You can see part one of my return to work after maternity leave saga here.
For those that can’t be bothered to read it, I’ll attempt an American drama series-style summary.
(Please imagine this in a Hollywood Voiceover accent).
I had made the decision to become a stay at home mum, however in order to keep my maternity pay – which, given I was hoping to return to work and then was denied the chance at the last minute, I was fairly set on keeping – I had to return to work for two weeks.
Obviously having someone to look after the kids was my primary concern.
The small one had never been apart from me for any length of time and I wasn’t convinced that it was worth settling him with a stranger for the sake of a fortnight, if anyone would even want the gig. I love him, obviously, but he really can be a right whingebag, especially when teething or ill which is basically all the time. And don’t get me started on trying to get him to sleep.
Daddy took holiday and covered the first week and, as I suspected, he is a much more fun stay at home parent than I. He sent me pictures like this:
Because shopping with daddy is just too much fun, unlike shopping with mummy:
No: my children did not miss me at all, and to add insult to injury the house was tidier.
Fortunately, my sister and parents were able to pick up the second week.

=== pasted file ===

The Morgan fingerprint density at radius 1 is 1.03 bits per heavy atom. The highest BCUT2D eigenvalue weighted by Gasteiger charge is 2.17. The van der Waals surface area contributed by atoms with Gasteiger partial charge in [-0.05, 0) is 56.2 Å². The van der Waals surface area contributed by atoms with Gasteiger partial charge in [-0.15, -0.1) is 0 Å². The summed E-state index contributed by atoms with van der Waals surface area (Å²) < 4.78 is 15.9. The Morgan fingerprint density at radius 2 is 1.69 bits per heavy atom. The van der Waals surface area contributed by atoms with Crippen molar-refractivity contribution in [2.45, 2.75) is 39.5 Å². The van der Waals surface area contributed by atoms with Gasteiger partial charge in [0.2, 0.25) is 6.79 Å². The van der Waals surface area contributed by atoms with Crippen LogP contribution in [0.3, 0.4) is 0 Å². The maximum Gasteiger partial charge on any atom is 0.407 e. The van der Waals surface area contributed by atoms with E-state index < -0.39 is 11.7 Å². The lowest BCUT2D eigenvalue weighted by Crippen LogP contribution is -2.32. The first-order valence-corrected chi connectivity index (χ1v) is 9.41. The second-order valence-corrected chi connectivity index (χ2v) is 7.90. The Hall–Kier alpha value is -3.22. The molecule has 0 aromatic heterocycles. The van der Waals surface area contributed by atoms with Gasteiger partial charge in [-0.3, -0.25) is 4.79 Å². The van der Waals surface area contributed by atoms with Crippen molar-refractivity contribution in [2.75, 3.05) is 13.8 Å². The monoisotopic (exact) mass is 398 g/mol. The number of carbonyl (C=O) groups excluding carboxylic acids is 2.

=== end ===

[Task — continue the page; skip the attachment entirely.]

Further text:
Aside from sorting childcare I was about as unprepared as I could have been.
I had nothing at all to wear having spent the previous three and a half years either pregnant or on maternity leave, and the time before that being significantly thinner. Being the fashion-forward mum-about-town that I am, rather than face a shopping trip and waste money on new stuff, I spent the fortnight in old maternity dresses.
I hadn’t even considered how I was going to get to and from work, and upon realising that I no longer had a parking permit decided to get the bus.
I could probably write a whole post about the people you meet on buses (and, specifically the ones that sit next to you when there are lots of empty seats and try to start a conversation about G Plan furniture. I genuinely don’t have a clue), but’s let’s just say in the second week I decided to take the car, sit in traffic for an hour each way and pay an exorbitant rate for parking. It was worth it.
Of course, the children were impeccably behaved as only children being looked after by relatives can be.
On the first day with her auntie, the big one was on best behaviour all day until the moment I pulled up in the car. On day two she threw a bit of a fit when I went to leave the house, which was excellent for the mum guilt…
Yea, seems about right (he has since reneged on this. This week he has had two days when he has not napped AT ALL. You know what the opposite to fun is? That).
There were some things I enjoyed about going back to work.
I drank hot tea at my leisure. I took lunch breaks, during which I went out to eat, sans children, and I even got my hair cut. I travelled at a speed I had quite frankly forgotten was possible; a speed unfamiliar to mummy me who has to wait for the toddler to inspect every rock, bug and piece of rubbish. I consistently overestimated how long it would take me to get places unencumbered.